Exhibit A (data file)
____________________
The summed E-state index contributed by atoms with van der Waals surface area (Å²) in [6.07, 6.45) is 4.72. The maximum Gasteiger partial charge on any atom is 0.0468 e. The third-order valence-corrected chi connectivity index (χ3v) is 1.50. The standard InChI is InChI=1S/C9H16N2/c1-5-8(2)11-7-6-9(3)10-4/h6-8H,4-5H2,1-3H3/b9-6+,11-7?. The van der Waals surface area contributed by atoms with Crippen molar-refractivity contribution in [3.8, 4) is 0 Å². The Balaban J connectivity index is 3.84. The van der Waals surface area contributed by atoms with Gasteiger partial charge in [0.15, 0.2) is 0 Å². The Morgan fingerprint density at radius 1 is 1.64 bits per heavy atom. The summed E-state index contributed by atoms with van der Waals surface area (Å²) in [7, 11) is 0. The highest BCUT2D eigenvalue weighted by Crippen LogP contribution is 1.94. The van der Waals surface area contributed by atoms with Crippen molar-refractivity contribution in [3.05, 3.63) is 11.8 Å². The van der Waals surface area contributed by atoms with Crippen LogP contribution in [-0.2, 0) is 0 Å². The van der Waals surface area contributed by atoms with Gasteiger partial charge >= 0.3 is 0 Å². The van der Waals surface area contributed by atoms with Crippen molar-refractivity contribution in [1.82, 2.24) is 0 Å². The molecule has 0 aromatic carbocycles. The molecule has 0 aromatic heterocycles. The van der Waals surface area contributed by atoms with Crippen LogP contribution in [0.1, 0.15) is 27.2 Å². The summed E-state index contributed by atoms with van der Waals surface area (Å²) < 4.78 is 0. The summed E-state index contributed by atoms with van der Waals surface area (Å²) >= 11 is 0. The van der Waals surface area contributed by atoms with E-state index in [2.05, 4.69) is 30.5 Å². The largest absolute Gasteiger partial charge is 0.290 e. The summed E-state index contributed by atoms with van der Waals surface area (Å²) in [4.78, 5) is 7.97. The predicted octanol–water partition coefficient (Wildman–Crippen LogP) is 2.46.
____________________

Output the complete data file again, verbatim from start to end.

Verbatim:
The summed E-state index contributed by atoms with van der Waals surface area (Å²) in [6.07, 6.45) is 4.72. The maximum Gasteiger partial charge on any atom is 0.0468 e. The third-order valence-corrected chi connectivity index (χ3v) is 1.50. The standard InChI is InChI=1S/C9H16N2/c1-5-8(2)11-7-6-9(3)10-4/h6-8H,4-5H2,1-3H3/b9-6+,11-7?. The van der Waals surface area contributed by atoms with Crippen molar-refractivity contribution in [3.8, 4) is 0 Å². The Balaban J connectivity index is 3.84. The van der Waals surface area contributed by atoms with Gasteiger partial charge in [0.15, 0.2) is 0 Å². The Morgan fingerprint density at radius 1 is 1.64 bits per heavy atom. The summed E-state index contributed by atoms with van der Waals surface area (Å²) in [7, 11) is 0. The highest BCUT2D eigenvalue weighted by Crippen LogP contribution is 1.94. The van der Waals surface area contributed by atoms with Crippen molar-refractivity contribution in [3.05, 3.63) is 11.8 Å². The van der Waals surface area contributed by atoms with Crippen LogP contribution in [-0.2, 0) is 0 Å². The van der Waals surface area contributed by atoms with Gasteiger partial charge >= 0.3 is 0 Å². The van der Waals surface area contributed by atoms with Crippen molar-refractivity contribution in [1.82, 2.24) is 0 Å². The molecule has 0 aromatic carbocycles. The molecule has 0 aromatic heterocycles. The van der Waals surface area contributed by atoms with Crippen LogP contribution in [0.1, 0.15) is 27.2 Å². The summed E-state index contributed by atoms with van der Waals surface area (Å²) < 4.78 is 0. The summed E-state index contributed by atoms with van der Waals surface area (Å²) >= 11 is 0. The van der Waals surface area contributed by atoms with E-state index in [2.05, 4.69) is 30.5 Å². The largest absolute Gasteiger partial charge is 0.290 e. The summed E-state index contributed by atoms with van der Waals surface area (Å²) in [4.78, 5) is 7.97. The predicted octanol–water partition coefficient (Wildman–Crippen LogP) is 2.46.